6.2/10
19,114
137 user 279 critic

Room 237 (2012)

Not Rated | | Documentary | 26 October 2012 (UK)
Trailer
1:45 | Trailer

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An exploration of various interpretations of Stanley Kubrick's horror film, The Shining (1980).

Director:

Rodney Ascher
2 wins & 16 nominations. See more awards »

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Photos

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Cast

Complete credited cast:
Bill Blakemore Bill Blakemore ... Himself
Geoffrey Cocks Geoffrey Cocks ... Himself
Juli Kearns Juli Kearns ... Herself
John Fell Ryan John Fell Ryan ... Himself
Jay Weidner Jay Weidner ... Himself
Stephen Brophy Stephen Brophy ... Cast
Ash Brophy Ash Brophy ... Csst
Buddy Black Buddy Black ... Cast
Buffy Visick Buffy Visick ... Cast
Sam Walton Sam Walton ... Cast (as Samuel Walton)
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Storyline

A subjective documentary that explores the numerous theories about the hidden meanings within Stanley Kubrick's film The Shining (1980). The film may be over 30 years old but it continues to inspire debate, speculation, and mystery. Five very different points of view are illuminated through voice over, film clips, animation and dramatic reenactments. Together they'll draw the audience into a new maze, one with endless detours and dead ends, many ways in, but no way out. Written by Anonymous

Plot Summary | Add Synopsis

Taglines:

Some movies stay with you forever...and ever...and ever.

Genres:

Documentary

Certificate:

Not Rated | See all certifications »

Parents Guide:

View content advisory »
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Details

Official Sites:

Film Sales Corp | Official site

Country:

USA

Language:

English

Release Date:

26 October 2012 (UK) See more »

Also Known As:

A 237-es szoba See more »

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Box Office

Opening Weekend USA:

$29,693, 31 March 2013, Limited Release

Gross USA:

$259,765, 12 May 2013
See more on IMDbPro »

Company Credits

Production Co:

Highland Park Classics See more »
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Technical Specs

Runtime:

See full technical specs »
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Did You Know?

Trivia

The Kubrick family had absolutely nothing to do with the making of this film. See more »

Goofs

In one of the trailers, a card is shown: "Neither this film, nor any view or opinion expressed in it, nor the context in which film footage and images are used, is approved or endorsed by, or is in any way associated with, the Kubrick 1981 Trust, Stanely Kubrick's family, Warner Bros. Entertainment Inc., or anyone else connected with the making of the motion picture The Shining ('The Shining Filmmakers'). The views and opinions expressed in this documentary film are solely those of the commentators in it and do not reflect the views of Stanley Kubrick or The Shining Filmmakers." Stanley Kubrick's name is misspelled in the first sentence (assuming it is not deliberate). See more »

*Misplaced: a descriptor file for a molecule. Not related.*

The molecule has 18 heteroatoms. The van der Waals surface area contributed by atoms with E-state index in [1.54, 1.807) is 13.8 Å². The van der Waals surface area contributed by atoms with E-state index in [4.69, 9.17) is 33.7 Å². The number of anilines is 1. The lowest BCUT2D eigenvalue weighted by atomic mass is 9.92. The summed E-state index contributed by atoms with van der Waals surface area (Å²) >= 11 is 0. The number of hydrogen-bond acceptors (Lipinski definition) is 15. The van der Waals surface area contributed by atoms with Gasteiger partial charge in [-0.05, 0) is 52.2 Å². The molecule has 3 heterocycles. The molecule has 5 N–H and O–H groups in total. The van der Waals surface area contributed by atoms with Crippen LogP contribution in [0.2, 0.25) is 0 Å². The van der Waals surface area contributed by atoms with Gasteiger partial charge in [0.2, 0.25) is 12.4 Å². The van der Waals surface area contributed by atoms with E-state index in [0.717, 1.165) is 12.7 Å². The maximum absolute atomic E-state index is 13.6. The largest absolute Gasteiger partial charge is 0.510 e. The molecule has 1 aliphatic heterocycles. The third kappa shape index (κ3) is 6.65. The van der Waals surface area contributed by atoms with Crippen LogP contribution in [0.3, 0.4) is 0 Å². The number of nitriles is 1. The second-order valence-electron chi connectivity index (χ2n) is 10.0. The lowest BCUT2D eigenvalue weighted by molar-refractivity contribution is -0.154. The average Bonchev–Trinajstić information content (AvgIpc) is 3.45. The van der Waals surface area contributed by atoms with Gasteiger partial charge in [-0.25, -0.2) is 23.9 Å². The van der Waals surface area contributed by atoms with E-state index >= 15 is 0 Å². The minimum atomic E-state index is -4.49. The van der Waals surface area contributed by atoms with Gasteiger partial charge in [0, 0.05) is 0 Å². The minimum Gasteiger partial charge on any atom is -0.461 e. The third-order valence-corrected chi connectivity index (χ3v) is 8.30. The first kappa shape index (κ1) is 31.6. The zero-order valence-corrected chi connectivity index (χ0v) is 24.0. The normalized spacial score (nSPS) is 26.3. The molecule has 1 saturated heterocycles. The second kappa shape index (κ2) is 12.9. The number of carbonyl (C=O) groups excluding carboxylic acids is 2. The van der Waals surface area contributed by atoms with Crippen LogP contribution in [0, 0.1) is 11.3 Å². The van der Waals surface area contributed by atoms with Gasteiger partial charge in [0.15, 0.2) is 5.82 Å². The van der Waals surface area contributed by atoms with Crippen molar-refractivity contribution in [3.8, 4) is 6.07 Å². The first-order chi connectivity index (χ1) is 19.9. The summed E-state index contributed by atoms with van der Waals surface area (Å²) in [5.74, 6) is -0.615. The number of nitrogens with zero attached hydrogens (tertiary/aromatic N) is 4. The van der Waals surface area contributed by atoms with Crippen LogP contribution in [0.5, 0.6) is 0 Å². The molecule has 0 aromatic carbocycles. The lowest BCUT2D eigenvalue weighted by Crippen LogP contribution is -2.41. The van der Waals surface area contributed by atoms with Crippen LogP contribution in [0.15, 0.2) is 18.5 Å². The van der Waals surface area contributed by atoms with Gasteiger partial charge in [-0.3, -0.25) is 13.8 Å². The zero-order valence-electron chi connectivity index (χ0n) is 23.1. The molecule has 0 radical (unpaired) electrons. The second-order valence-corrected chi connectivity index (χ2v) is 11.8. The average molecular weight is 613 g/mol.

Crazy Credits

The end credits scroll downward. See more »

Connections

Features Looker (1981) See more »

Soundtracks

Recollected Memories from the Museum of Garden History
Composed and Performed by The Caretaker
By Arrangement with History Always Favours the Winners
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User Reviews

 
Ramblings by People You'd Ignore Normally
30 March 2013 | by DisturbedPixieSee all my reviews

To me this is like watching a movie made by those crazy people on internet forums who say, "How can you be so blind? this is all about ________!" Obviously there was a message about Native Americans in the film, because they outright state that it was built on an ancient Indian Burial Ground, and there is Native American art everywhere in the hotel, but beyond that there is very little to go on besides continuity errors for most of the other theories.

The worse part of the whole documentary was when they decided to play the film backwards and forwards at the same time, and were amazed that the ending and the beginning will appear the same way... well that's because you play both the ending and the beginning at the same time, and it eventually gets to the beginning and the ending by the end of this little experiment. What else would happen? They use this little experiment to justify why characters are really behaving the way they are.

Another commentator gives her kid credit for explaining a moment in the movie, a movie he never even watched and wasn't even commenting on.

There were a couple interesting things like the significance of showing a Red VW Beetle being smashed up and the apparent lie used to change the Room 217 to 237, but once again, beyond that it's mostly just ramblings by people who have no connection to the film saying a chair missing in a shot is note worthy instead of a error. These people think Stanley Kubrick and everyone he worked with to create all his films never make mistakes. I for one, don't think Kubrick is a perfect God with full control of every tiny little thing on his sets.

I don't suggest this to anyone, because you can find out the significance of any "clue" online easily, and you don't need to waste your time hearing all these conspiracy theories, some of which are so ridiculous, it's infuriating.


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